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NASA Government Space The Almighty Buck United States

SLS Project Coming Up $400 Million Short 132

schwit1 writes: A GAO report finds that the Space Launch System is over budget and NASA will need an additional $400 million to complete its first orbital launch in 2017. From the article: "NASA isn't meeting its own requirements for matching cost and schedule resources with the congressional requirement to launch the first SLS in December 2017. NASA usually uses a calculation it calls the 'joint cost and schedule confidence level' to decide the odds a program will come in on time and on budget. 'NASA policy usually requires a 70 percent confidence level for a program to proceed with final design and fabrication,' the GAO report says, and the SLS is not at that level. The report adds that government programs that can't match requirements to resources 'are at increased risk of cost and schedule growth.'

In other words, the GAO says SLS is at risk of costing more than the current estimate of $12 billion to reach the first launch or taking longer to get there. Similar cost and schedule problems – although of a larger magnitude – led President Obama to cancel SLS's predecessor rocket system called Constellation shortly after taking office." The current $12 billion estimate is for the program's cost to achieve one unmanned launch. That's four times what it is costing NASA to get SpaceX, Boeing, and Sierra Nevada to build their three spaceships, all scheduled for their first manned launches before 2017.
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SLS Project Coming Up $400 Million Short

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  • by 0123456 ( 636235 ) on Friday July 25, 2014 @02:50PM (#47533579)

    They're short more money than SpaceX spent to develop the Falcon 9.

  • by Rockoon ( 1252108 ) on Friday July 25, 2014 @03:20PM (#47533815)

    It stimulates the economy

    So we meet again. []

  • by gman003 ( 1693318 ) on Friday July 25, 2014 @05:12PM (#47534723)

    You are factually wrong on several counts.

    SpaceX is not working on any version of the CST-100, and their only relation is that the CST-100 is supposedly designed to be compatible with the Falcon 9 launcher (I have reasonable doubt that will happen). They delivered the Dragon cargo capsule, and are working on the manned Dragon V2.

    Boeing's CST-100 is orbital, not suborbital. Suborbital means it will not complete a single orbit, like a missile.

    Sierra's Dream Chaser is also not suborbital. It also uses many non-NASA technologies, such as the hybrid rocket engines.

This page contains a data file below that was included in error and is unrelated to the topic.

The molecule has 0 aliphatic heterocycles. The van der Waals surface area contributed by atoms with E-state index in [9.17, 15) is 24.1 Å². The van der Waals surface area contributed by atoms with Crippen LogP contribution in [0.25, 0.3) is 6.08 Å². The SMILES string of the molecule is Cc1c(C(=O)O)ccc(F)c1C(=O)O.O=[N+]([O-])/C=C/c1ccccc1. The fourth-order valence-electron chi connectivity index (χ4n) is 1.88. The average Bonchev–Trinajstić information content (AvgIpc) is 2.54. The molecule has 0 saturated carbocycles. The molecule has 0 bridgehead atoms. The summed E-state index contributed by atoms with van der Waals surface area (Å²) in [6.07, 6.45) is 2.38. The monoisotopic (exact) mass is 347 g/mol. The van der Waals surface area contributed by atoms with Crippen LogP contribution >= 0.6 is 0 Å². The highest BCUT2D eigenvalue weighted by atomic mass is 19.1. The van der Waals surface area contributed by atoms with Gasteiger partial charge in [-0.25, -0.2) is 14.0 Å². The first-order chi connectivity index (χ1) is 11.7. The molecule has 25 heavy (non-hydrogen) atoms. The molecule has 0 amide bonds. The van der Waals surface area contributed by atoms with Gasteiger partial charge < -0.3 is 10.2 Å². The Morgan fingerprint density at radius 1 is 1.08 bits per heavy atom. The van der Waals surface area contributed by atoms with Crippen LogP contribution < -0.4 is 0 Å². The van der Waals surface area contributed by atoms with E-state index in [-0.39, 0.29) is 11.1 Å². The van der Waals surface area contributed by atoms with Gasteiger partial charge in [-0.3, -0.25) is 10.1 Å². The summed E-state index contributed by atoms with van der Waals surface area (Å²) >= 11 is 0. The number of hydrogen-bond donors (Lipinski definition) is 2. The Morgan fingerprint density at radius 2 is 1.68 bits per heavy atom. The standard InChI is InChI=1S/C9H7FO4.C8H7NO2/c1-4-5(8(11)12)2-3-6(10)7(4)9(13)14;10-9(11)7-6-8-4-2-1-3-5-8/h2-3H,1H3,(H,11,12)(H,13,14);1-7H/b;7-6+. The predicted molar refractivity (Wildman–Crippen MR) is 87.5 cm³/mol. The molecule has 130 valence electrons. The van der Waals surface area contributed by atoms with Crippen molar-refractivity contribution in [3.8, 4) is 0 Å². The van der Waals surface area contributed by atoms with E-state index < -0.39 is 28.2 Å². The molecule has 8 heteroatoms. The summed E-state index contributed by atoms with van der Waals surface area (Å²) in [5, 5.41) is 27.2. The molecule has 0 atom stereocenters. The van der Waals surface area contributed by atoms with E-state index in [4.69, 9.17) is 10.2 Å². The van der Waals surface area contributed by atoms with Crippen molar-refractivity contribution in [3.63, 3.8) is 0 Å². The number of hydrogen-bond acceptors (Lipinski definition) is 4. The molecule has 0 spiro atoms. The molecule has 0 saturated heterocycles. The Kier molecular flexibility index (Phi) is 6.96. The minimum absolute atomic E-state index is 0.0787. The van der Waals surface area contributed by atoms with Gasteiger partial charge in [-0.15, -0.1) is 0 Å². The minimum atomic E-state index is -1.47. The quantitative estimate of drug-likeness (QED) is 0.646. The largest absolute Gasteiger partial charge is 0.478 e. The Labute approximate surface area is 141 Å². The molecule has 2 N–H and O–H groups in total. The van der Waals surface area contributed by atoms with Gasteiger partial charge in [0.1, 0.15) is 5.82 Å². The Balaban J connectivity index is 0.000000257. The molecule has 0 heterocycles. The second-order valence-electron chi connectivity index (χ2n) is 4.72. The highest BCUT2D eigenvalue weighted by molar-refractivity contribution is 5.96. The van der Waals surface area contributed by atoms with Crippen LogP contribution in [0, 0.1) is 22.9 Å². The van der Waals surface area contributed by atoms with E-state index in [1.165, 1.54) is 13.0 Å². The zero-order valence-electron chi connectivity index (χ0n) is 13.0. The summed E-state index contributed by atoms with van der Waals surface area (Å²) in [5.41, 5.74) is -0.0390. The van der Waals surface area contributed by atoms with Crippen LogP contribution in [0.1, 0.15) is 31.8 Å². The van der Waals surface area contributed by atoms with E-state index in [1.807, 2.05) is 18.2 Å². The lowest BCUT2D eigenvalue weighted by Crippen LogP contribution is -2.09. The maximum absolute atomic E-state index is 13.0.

You further have many logical errors, the most persistent being the conflation of the launch vehicle with the crew vehicle. SLS, Falcon 9 and Atlas V are launch vehicles. Orion, Dragon, CST-100 and Dream Chaser are crew vehicles.

    Orion is NASA's crew vehicle (actually, Lockheed Martin's, but I'll get to that in a bit). It is not suitable for missions beyond the Moon - it has a designed mission length of only three weeks (21 days), which is unsuitable for anything beyond Earth orbit. You are correct that manned deep-space missions will need a super-heavy launch vehicle such as SLS, but Orion itself will not be the crew vehicle.

    You also make a mistake in your history. NASA did not produce the Apollo landers or the Saturn V (what I assume you refer to as "what nasa did 30 years ago" or "other NASA firsts"). They set the requirements, and solicited bids from private companies. Just as they're doing now - Orion is being made by Lockheed Martin, the SLS boosters are being made by ATK, Rocketdyne is making the core engines, Boeing is making the upper stage. Really, all NASA is doing is assembling the entire thing, and of course setting the specs and requirements.

    Let's look at the Apollo command module, the closest equivalent to Orion/CST-100/Dragon. It was developed by North American Aviation. They merged with Rockwell-Standard during the 1967 to form North American Rockwell, later renamed to Rockwell International, under which name they produced the Space Shuttle orbiter. The Rockwell International space division was sold in 1996 to... Boeing.

    Boeing isn't "ripping off from NASA firsts". They're building off work that they did for NASA in the 60s, 70s, 80s and 90s. If anything "NASA" is ripping of them, but I remind you that Lockheed Martin is the one actually building the thing you want to attribute to NASA.

    Sierra Nevada is building off SpaceShipOne technology, not any NASA programs. Just because it looks vaguely like the Space Shuttle, that does not mean it actually works the same way. The engines are completely and fundamentally different, as is the aerodynamic design.

    And SpaceX is developing everything on their own. The only thing they used from another company is some software/control design from Tesla Motors, a company not coincidentally also owned by Elon Musk. I personally doubt much was even borrowed there except for the basic idea of a single big touchscreen, but I guess it makes for good brand advertising.

    tl;dr you're wrong in your terminology, you're wrong in your facts, you're wrong in your logic, and you're wrong in your conclusions.

"Never face facts; if you do, you'll never get up in the morning." -- Marlo Thomas